In Rio Rancho this morning, the weather has been cool, overcast and still. I underestimated the breeziness yesterday, as it got a little breezy in the evening. My backyard weather station says the temperature is 39.9 F, the relative humidity is 43%, the relative pressure is 30.17 in Hg and steady, and the winds are 2.8 mph from the southwest.
The National Weather Service (NWS) in Albuquerque forecasts a partly sunny and cool day today, with a high temperature of 36 F. This evening, the skies will be partly cloudy, with a low temperature of 16 F. The NWS has issued a Hazardous Weather Outlook concerning the cold temperatures, which will reach -10 F and -20 F in the northern parts of the state, as well as at higher elevations. There will also be 1-3 inches of snow at higher elevations in the western part of the state.
The visible satellite imagery shows the thin layer of clouds over the state today. There is some light poking through, but mostly, the clouds are quite translucent.
The enhanced infrared satellite imagery shows that the clouds are not very thick, but they are slightly thicker to the west.
The water vapor satellite imagery shows that there is still some moisture over New Mexico, though the dominant feature on this image is the strong moisture gradient to the east that lags just behind a cold front that extends all the way through the country.
The 12Z upper air sounding from Albuquerque shows a distinct cloud layer. Notice how the dewpoint depression goes to zero at 700 mb (where the red and green traces touch). There is very high humidity in this region (100%), which is probably our cloud layer. Other than that, the humidity has dropped throughout most of the atmosphere. This morning, we had 0.17 inches of precipitable water and no Convective Available Potential Energy (CAPE) present in the column today. There was a slight thermal inversion near the surface, which lowered our 0-3 km average lapse rate to 5.7 C/km.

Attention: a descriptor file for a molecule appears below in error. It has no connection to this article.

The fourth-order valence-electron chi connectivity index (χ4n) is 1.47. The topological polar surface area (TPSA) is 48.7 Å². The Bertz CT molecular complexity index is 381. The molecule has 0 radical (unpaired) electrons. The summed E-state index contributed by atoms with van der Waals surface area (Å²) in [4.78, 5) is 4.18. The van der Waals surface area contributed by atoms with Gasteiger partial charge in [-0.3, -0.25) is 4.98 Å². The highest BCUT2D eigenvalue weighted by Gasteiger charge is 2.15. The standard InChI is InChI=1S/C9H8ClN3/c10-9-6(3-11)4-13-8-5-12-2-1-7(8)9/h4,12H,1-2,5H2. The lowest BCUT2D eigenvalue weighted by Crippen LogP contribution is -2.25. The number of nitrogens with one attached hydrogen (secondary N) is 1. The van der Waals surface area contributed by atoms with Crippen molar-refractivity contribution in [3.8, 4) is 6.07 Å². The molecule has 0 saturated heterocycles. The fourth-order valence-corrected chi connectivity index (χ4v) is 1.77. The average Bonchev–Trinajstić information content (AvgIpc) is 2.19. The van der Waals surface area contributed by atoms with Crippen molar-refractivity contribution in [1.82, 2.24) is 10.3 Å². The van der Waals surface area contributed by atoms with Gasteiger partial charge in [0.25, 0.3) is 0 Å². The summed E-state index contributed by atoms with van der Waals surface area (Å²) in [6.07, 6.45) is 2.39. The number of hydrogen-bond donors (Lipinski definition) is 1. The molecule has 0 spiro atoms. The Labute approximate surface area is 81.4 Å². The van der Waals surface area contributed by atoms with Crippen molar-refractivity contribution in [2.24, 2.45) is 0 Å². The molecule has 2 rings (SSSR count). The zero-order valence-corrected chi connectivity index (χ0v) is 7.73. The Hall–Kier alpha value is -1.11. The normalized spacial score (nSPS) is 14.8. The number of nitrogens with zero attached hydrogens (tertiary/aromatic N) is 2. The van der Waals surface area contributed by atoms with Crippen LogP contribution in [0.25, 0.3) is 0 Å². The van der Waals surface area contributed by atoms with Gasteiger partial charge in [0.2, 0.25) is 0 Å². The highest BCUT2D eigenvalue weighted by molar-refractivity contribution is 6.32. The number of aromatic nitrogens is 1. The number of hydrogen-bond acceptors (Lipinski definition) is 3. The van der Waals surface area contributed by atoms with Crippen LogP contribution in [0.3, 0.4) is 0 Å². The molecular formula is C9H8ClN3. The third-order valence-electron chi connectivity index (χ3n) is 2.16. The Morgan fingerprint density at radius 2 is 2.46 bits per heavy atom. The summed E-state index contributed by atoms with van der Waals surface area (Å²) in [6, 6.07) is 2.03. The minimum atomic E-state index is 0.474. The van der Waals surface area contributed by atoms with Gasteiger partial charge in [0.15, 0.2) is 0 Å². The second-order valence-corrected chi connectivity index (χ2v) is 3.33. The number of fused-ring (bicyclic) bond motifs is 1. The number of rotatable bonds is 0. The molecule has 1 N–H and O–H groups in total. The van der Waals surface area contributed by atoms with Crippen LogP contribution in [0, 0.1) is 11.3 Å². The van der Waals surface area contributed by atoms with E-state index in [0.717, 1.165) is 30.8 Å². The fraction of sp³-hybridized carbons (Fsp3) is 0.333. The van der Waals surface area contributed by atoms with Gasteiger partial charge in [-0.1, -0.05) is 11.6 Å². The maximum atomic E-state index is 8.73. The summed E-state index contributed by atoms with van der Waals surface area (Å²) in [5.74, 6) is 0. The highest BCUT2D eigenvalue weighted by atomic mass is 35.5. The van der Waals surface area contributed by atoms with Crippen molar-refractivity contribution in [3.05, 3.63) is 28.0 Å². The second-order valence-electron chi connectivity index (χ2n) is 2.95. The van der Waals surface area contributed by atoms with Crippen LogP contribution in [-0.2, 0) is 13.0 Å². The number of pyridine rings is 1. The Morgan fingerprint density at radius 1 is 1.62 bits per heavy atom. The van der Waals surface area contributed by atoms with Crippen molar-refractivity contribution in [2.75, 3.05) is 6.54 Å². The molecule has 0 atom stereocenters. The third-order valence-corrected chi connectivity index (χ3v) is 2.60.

The deep-layer shear was 65 kts (speed shear), and the low-level shear was 7 kts (directional shear).
The surface observations (from the SPC Mesoscale Analysis Map) show almost all of the New Mexico weather stations are reporting no wind at all. Sky coverage varies, but the skies are clearer today than they’ve been for several days. There are no drylines or major frontal boundaries present in today’s surface observations.
The surface pressure map shows that the region is dominated by high pressure (1022 mb) which will decrease throughout the day to 1020 mb in the next six hours, according to the RAP. However, this pressure will become more uniform across the state, and still be slightly higher than the mean surface pressure. There are no strong pressure gradients.
Synoptically speaking, the 300 mb NAM chart (from Unisys) shows that there is a bulge in the trough that extends through the middle of the country, and that bulge is going to pass over New Mexico this evening.
There is some light Negative Vorticity Advection (NVA) moving into the state from the north at the 500 mb level, but not enough to warrant much clearing. I have excluded this chart from today’s post.
The 700 mb NAM chart shows no rapidly rising air. This chart has been excluded from today’s post.
The 850 mb NAM chart shows no significant thermal advection through the state. The cold temperatures already arrived, and the bulk of the Cold Air Advection (CAA) is moving east now through the Deep South.
Overall, I expect a cold, chilly day today. I don’t expect any more snow in the Albuquerque Metro area, but the cold temperatures may make you wish for it. I didn’t take down my Christmas lights yesterday, or replace the battery in my car, so I’ll have to do that today, even though the temperature is colder. Procrastination doesn’t pay.
Thank you for reading my forecast.
The upper air soundings and mesoscale analysis plots are from the Storm Prediction Center website.
The forecasted upper air soundings are from TwisterData.com.
The surface observation and upper level charts are from Unisys Weather.
The satellite data is from NASA – MSFC